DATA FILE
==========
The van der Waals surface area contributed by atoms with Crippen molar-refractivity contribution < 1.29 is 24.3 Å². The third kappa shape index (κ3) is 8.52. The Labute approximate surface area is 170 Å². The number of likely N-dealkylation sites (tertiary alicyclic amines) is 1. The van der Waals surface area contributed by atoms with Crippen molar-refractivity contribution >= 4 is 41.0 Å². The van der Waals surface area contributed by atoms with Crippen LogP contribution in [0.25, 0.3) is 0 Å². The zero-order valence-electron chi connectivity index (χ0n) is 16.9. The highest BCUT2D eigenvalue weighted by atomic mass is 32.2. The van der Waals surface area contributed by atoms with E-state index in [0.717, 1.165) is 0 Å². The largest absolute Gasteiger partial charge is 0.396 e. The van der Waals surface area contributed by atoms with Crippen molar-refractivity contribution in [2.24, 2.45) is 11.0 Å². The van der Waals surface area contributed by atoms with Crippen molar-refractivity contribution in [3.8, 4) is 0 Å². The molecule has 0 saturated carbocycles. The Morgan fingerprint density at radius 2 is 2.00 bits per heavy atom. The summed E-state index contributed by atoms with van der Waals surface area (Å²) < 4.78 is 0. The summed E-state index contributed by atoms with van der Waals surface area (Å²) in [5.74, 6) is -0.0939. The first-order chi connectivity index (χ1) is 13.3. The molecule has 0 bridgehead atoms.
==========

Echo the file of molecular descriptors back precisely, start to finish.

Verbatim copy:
The van der Waals surface area contributed by atoms with Crippen molar-refractivity contribution < 1.29 is 24.3 Å². The third kappa shape index (κ3) is 8.52. The Labute approximate surface area is 170 Å². The number of likely N-dealkylation sites (tertiary alicyclic amines) is 1. The van der Waals surface area contributed by atoms with Crippen molar-refractivity contribution >= 4 is 41.0 Å². The van der Waals surface area contributed by atoms with Crippen LogP contribution in [0.25, 0.3) is 0 Å². The zero-order valence-electron chi connectivity index (χ0n) is 16.9. The highest BCUT2D eigenvalue weighted by atomic mass is 32.2. The van der Waals surface area contributed by atoms with E-state index in [0.717, 1.165) is 0 Å². The largest absolute Gasteiger partial charge is 0.396 e. The van der Waals surface area contributed by atoms with Crippen molar-refractivity contribution in [2.24, 2.45) is 11.0 Å². The van der Waals surface area contributed by atoms with Crippen molar-refractivity contribution in [3.8, 4) is 0 Å². The molecule has 0 saturated carbocycles. The Morgan fingerprint density at radius 2 is 2.00 bits per heavy atom. The summed E-state index contributed by atoms with van der Waals surface area (Å²) < 4.78 is 0. The summed E-state index contributed by atoms with van der Waals surface area (Å²) in [5.74, 6) is -0.0939. The first-order chi connectivity index (χ1) is 13.3. The molecule has 0 bridgehead atoms.